(4)   Food. Agriculture, forestry and fisheries can provide nutritious food for all and generate decent incomes, while supporting people-centered rural development and protecting the environment. But right now, our soils, freshwater, oceans, forests and biodiversity are being rapidly degraded. Climate change is putting even more pressure on the resources we depend on.

(5)   Water. Due to bad economics or poor infrastructure, every year millions of people, most of them children, die from diseases associated with inadequate water supply, sanitation and hygiene. Water scarcity, poor water quality and inadequate sanitation negatively impact food security, livelihood choices and educational opportunities for poor families across the world. Drought afflicts some of the world’s poorest countries, worsening hunger and malnutrition.

(6)   Oceans. The oceans drive global systems that make the Earth habitable for humankind. Careful management of this essential global resource in order to decrease human-induced pressures on the marine ecosystem is a key feature of a sustainable future.

(7)   Disasters. Disasters caused by earthquakes, floods, droughts, hurricanes, tsunamis and more can have devastating impacts on people, environments and economies. But resilience, i.e., the ability of people and places to withstand these impacts and recover quickly, remains possible. Resilience depends on the choices we make relating to how we grow our food, where and how we build our homes, how our financial system works, what we teach in schools and more.

During Rio+20, participants are expected to adopt clear and focused practical measures for implementing sustainable development, based on the examples of success seen over the last 20 years. A more sustainable future is possible and is in our hands.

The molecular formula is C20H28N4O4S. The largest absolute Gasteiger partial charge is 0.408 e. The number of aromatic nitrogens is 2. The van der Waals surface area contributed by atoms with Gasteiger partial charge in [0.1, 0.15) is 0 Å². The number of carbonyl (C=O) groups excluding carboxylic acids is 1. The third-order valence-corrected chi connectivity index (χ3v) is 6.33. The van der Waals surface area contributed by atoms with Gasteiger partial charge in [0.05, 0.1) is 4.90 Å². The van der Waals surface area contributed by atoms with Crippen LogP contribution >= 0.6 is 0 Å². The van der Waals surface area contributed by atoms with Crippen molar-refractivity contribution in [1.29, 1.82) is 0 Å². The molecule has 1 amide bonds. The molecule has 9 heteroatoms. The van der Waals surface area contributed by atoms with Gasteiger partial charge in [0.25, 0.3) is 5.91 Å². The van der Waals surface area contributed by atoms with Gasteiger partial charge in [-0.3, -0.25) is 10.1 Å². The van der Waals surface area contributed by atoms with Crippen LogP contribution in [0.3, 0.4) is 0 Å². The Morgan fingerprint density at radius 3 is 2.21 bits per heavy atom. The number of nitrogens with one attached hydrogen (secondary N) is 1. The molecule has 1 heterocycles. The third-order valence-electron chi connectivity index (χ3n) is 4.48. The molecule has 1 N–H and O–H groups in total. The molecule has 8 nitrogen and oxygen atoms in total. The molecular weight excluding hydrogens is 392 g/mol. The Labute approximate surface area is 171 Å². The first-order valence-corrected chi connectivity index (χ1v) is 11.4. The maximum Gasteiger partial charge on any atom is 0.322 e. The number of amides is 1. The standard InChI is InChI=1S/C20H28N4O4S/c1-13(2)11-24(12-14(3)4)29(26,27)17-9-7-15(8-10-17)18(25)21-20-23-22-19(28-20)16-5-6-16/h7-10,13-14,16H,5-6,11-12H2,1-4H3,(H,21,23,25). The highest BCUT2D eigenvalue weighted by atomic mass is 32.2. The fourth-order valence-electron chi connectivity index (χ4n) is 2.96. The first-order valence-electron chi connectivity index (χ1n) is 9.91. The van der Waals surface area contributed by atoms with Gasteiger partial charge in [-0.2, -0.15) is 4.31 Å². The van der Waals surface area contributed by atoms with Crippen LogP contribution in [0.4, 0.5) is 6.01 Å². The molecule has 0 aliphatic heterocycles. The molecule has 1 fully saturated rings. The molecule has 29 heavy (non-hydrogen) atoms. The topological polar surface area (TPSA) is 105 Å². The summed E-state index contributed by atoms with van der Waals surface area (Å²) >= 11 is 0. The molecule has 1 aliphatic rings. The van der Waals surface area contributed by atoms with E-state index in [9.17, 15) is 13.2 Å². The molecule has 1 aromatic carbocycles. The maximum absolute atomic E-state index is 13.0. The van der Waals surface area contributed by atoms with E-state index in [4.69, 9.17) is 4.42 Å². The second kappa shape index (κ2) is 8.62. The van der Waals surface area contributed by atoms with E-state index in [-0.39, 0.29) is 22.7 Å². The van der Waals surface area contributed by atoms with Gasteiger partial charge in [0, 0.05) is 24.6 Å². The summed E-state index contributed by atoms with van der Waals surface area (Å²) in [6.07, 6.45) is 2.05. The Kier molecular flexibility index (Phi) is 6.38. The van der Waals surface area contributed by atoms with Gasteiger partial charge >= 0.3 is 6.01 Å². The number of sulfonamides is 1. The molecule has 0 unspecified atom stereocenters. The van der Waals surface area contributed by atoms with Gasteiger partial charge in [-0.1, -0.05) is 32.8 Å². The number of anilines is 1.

Rio+20, the United Nations Conference on Sustainable Development:

The Tourist

Guest Post by Denine Severino Taylor

What is it about nature that brings a woman to her senses?

I can sense the slowing of my heartbeat as I near the entrance to the Minnesota Landscape Arboretum. This is my place: a place where I come to breathe and let a little bit of the air out of my life. My body begins to relax as I tromp past the main entrance and toward Green Heron Trail and around Green Heron Pond. No watch to check, no meeting to attend, no Chai Tea Latte to buy. No place to be except right here, right now.

The scheduler in my head keeps reciting the to-do list for the day, but I reject it. Instead, I inhale sharply and breathe out all the shoulds, need-tos and gotta-dos that are standing between me and a quiet mind.  At first, I am almost disoriented with having nowhere else to be and wonder if I am woman enough to handle the stress of a day that is not measured in words-per-minute productivity. Of just being in the world with no tactile result at the end of a simple walk in the woods. Am I always this driven without realizing it?